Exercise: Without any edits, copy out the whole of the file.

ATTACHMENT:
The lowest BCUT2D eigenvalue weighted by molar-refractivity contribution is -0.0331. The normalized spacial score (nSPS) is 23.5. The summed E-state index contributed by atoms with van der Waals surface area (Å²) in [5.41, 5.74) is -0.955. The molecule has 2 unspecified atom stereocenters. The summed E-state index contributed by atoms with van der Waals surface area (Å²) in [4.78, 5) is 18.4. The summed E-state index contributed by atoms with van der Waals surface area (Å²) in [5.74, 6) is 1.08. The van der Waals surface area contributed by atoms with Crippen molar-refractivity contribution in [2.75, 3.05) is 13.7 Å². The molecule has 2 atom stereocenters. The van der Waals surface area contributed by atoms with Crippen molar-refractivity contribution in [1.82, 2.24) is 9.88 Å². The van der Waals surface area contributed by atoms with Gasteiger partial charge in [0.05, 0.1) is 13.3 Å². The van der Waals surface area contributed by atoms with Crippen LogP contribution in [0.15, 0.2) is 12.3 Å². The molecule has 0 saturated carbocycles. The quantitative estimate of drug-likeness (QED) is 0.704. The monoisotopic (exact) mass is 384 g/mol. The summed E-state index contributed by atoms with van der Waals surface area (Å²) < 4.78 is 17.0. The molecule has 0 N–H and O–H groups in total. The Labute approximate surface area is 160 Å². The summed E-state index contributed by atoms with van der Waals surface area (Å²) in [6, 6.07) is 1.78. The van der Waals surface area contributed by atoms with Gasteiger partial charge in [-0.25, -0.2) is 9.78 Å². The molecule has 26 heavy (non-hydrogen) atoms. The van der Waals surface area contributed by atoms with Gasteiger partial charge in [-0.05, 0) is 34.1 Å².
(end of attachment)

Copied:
The lowest BCUT2D eigenvalue weighted by molar-refractivity contribution is -0.0331. The normalized spacial score (nSPS) is 23.5. The summed E-state index contributed by atoms with van der Waals surface area (Å²) in [5.41, 5.74) is -0.955. The molecule has 2 unspecified atom stereocenters. The summed E-state index contributed by atoms with van der Waals surface area (Å²) in [4.78, 5) is 18.4. The summed E-state index contributed by atoms with van der Waals surface area (Å²) in [5.74, 6) is 1.08. The van der Waals surface area contributed by atoms with Crippen molar-refractivity contribution in [2.75, 3.05) is 13.7 Å². The molecule has 2 atom stereocenters. The van der Waals surface area contributed by atoms with Crippen molar-refractivity contribution in [1.82, 2.24) is 9.88 Å². The van der Waals surface area contributed by atoms with Gasteiger partial charge in [0.05, 0.1) is 13.3 Å². The van der Waals surface area contributed by atoms with Crippen LogP contribution in [0.15, 0.2) is 12.3 Å². The molecule has 0 saturated carbocycles. The quantitative estimate of drug-likeness (QED) is 0.704. The monoisotopic (exact) mass is 384 g/mol. The summed E-state index contributed by atoms with van der Waals surface area (Å²) < 4.78 is 17.0. The molecule has 0 N–H and O–H groups in total. The Labute approximate surface area is 160 Å². The summed E-state index contributed by atoms with van der Waals surface area (Å²) in [6, 6.07) is 1.78. The van der Waals surface area contributed by atoms with Gasteiger partial charge in [-0.25, -0.2) is 9.78 Å². The molecule has 26 heavy (non-hydrogen) atoms. The van der Waals surface area contributed by atoms with Gasteiger partial charge in [-0.05, 0) is 34.1 Å².